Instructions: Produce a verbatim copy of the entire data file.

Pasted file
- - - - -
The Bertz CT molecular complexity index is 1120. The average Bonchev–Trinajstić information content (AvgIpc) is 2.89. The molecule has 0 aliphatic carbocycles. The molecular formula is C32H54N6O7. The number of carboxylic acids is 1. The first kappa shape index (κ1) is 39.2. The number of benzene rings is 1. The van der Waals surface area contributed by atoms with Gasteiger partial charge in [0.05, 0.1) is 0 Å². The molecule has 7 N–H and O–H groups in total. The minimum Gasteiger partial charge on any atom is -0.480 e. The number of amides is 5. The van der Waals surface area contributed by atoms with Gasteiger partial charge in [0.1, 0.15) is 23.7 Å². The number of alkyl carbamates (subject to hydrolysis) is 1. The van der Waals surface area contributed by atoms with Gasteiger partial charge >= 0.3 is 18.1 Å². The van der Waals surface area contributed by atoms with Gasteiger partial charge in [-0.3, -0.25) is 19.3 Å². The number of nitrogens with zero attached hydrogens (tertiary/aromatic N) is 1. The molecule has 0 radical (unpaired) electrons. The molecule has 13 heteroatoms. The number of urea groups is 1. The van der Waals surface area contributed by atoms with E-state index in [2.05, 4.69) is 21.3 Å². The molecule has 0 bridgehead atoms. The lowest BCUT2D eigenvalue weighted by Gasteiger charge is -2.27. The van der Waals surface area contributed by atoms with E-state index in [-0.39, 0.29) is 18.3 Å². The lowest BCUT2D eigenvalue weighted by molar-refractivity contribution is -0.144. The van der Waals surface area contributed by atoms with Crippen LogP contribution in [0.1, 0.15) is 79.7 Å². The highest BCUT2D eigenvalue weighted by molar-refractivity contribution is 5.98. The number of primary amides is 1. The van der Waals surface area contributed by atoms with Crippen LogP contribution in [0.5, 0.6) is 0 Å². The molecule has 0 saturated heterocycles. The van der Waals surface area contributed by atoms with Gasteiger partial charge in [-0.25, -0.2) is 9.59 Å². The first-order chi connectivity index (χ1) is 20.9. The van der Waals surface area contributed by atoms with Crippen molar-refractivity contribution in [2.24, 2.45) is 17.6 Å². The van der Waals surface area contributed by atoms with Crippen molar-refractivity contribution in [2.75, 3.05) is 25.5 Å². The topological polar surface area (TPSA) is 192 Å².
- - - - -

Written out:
The Bertz CT molecular complexity index is 1120. The average Bonchev–Trinajstić information content (AvgIpc) is 2.89. The molecule has 0 aliphatic carbocycles. The molecular formula is C32H54N6O7. The number of carboxylic acids is 1. The first kappa shape index (κ1) is 39.2. The number of benzene rings is 1. The van der Waals surface area contributed by atoms with Gasteiger partial charge in [0.05, 0.1) is 0 Å². The molecule has 7 N–H and O–H groups in total. The minimum Gasteiger partial charge on any atom is -0.480 e. The number of amides is 5. The van der Waals surface area contributed by atoms with Gasteiger partial charge in [0.1, 0.15) is 23.7 Å². The number of alkyl carbamates (subject to hydrolysis) is 1. The van der Waals surface area contributed by atoms with Gasteiger partial charge >= 0.3 is 18.1 Å². The van der Waals surface area contributed by atoms with Gasteiger partial charge in [-0.3, -0.25) is 19.3 Å². The number of nitrogens with zero attached hydrogens (tertiary/aromatic N) is 1. The molecule has 0 radical (unpaired) electrons. The molecule has 13 heteroatoms. The number of urea groups is 1. The van der Waals surface area contributed by atoms with E-state index in [2.05, 4.69) is 21.3 Å². The molecule has 0 bridgehead atoms. The lowest BCUT2D eigenvalue weighted by Gasteiger charge is -2.27. The van der Waals surface area contributed by atoms with E-state index in [-0.39, 0.29) is 18.3 Å². The lowest BCUT2D eigenvalue weighted by molar-refractivity contribution is -0.144. The van der Waals surface area contributed by atoms with Crippen LogP contribution in [0.1, 0.15) is 79.7 Å². The highest BCUT2D eigenvalue weighted by molar-refractivity contribution is 5.98. The number of primary amides is 1. The van der Waals surface area contributed by atoms with Crippen LogP contribution in [0.5, 0.6) is 0 Å². The molecule has 0 saturated heterocycles. The van der Waals surface area contributed by atoms with Gasteiger partial charge in [-0.25, -0.2) is 9.59 Å². The first-order chi connectivity index (χ1) is 20.9. The van der Waals surface area contributed by atoms with Crippen molar-refractivity contribution in [2.24, 2.45) is 17.6 Å². The van der Waals surface area contributed by atoms with Crippen molar-refractivity contribution in [2.75, 3.05) is 25.5 Å². The topological polar surface area (TPSA) is 192 Å².